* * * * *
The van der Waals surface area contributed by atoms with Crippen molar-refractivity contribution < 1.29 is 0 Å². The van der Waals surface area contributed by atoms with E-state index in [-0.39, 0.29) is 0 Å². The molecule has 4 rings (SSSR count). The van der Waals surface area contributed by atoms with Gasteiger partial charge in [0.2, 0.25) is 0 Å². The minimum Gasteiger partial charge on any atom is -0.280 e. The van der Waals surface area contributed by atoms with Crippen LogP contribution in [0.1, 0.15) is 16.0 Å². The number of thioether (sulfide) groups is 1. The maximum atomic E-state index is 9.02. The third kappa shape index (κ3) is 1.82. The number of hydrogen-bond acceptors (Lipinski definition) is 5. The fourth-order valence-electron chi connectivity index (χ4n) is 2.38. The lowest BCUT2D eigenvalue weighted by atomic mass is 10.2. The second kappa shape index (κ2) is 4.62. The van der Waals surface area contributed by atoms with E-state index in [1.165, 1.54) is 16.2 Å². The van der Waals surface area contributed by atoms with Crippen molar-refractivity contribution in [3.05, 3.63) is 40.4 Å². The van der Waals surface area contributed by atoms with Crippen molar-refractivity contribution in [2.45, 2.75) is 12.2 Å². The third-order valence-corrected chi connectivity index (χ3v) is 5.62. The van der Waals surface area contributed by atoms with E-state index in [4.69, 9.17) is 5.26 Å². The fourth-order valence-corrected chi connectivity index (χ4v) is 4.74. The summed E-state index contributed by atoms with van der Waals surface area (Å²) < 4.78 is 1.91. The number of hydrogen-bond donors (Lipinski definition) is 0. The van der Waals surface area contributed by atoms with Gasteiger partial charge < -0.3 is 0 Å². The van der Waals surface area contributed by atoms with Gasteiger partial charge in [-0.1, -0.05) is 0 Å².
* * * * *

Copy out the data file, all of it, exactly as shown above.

The van der Waals surface area contributed by atoms with Crippen molar-refractivity contribution < 1.29 is 0 Å². The van der Waals surface area contributed by atoms with E-state index in [-0.39, 0.29) is 0 Å². The molecule has 4 rings (SSSR count). The van der Waals surface area contributed by atoms with Gasteiger partial charge in [0.2, 0.25) is 0 Å². The minimum Gasteiger partial charge on any atom is -0.280 e. The van der Waals surface area contributed by atoms with Crippen LogP contribution in [0.1, 0.15) is 16.0 Å². The number of thioether (sulfide) groups is 1. The maximum atomic E-state index is 9.02. The third kappa shape index (κ3) is 1.82. The number of hydrogen-bond acceptors (Lipinski definition) is 5. The fourth-order valence-electron chi connectivity index (χ4n) is 2.38. The lowest BCUT2D eigenvalue weighted by atomic mass is 10.2. The second kappa shape index (κ2) is 4.62. The van der Waals surface area contributed by atoms with E-state index in [1.165, 1.54) is 16.2 Å². The van der Waals surface area contributed by atoms with Crippen molar-refractivity contribution in [3.05, 3.63) is 40.4 Å². The van der Waals surface area contributed by atoms with Crippen molar-refractivity contribution in [2.45, 2.75) is 12.2 Å². The third-order valence-corrected chi connectivity index (χ3v) is 5.62. The van der Waals surface area contributed by atoms with E-state index in [4.69, 9.17) is 5.26 Å². The fourth-order valence-corrected chi connectivity index (χ4v) is 4.74. The summed E-state index contributed by atoms with van der Waals surface area (Å²) < 4.78 is 1.91. The number of hydrogen-bond donors (Lipinski definition) is 0. The van der Waals surface area contributed by atoms with Gasteiger partial charge < -0.3 is 0 Å². The van der Waals surface area contributed by atoms with Gasteiger partial charge in [-0.1, -0.05) is 0 Å².